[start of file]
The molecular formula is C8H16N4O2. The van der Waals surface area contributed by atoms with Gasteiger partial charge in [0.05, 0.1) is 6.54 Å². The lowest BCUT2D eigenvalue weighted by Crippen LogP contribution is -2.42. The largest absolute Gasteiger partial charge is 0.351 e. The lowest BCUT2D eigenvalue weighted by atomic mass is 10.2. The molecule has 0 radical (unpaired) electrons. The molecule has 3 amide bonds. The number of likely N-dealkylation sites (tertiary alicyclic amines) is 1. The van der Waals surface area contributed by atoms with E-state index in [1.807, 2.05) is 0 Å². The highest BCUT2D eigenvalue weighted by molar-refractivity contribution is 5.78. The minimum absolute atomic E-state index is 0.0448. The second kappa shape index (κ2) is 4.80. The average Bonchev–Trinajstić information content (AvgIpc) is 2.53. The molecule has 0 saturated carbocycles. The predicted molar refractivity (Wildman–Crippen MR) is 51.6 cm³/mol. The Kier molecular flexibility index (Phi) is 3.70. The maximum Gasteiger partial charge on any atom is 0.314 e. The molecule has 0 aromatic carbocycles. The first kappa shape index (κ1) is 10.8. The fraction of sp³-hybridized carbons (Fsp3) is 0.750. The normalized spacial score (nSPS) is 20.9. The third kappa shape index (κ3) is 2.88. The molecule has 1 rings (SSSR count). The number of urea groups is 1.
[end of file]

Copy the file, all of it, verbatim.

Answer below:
The molecular formula is C8H16N4O2. The van der Waals surface area contributed by atoms with Gasteiger partial charge in [0.05, 0.1) is 6.54 Å². The lowest BCUT2D eigenvalue weighted by Crippen LogP contribution is -2.42. The largest absolute Gasteiger partial charge is 0.351 e. The lowest BCUT2D eigenvalue weighted by atomic mass is 10.2. The molecule has 0 radical (unpaired) electrons. The molecule has 3 amide bonds. The number of likely N-dealkylation sites (tertiary alicyclic amines) is 1. The van der Waals surface area contributed by atoms with E-state index in [1.807, 2.05) is 0 Å². The highest BCUT2D eigenvalue weighted by molar-refractivity contribution is 5.78. The minimum absolute atomic E-state index is 0.0448. The second kappa shape index (κ2) is 4.80. The average Bonchev–Trinajstić information content (AvgIpc) is 2.53. The molecule has 0 saturated carbocycles. The predicted molar refractivity (Wildman–Crippen MR) is 51.6 cm³/mol. The Kier molecular flexibility index (Phi) is 3.70. The maximum Gasteiger partial charge on any atom is 0.314 e. The molecule has 0 aromatic carbocycles. The first kappa shape index (κ1) is 10.8. The fraction of sp³-hybridized carbons (Fsp3) is 0.750. The normalized spacial score (nSPS) is 20.9. The third kappa shape index (κ3) is 2.88. The molecule has 1 rings (SSSR count). The number of urea groups is 1.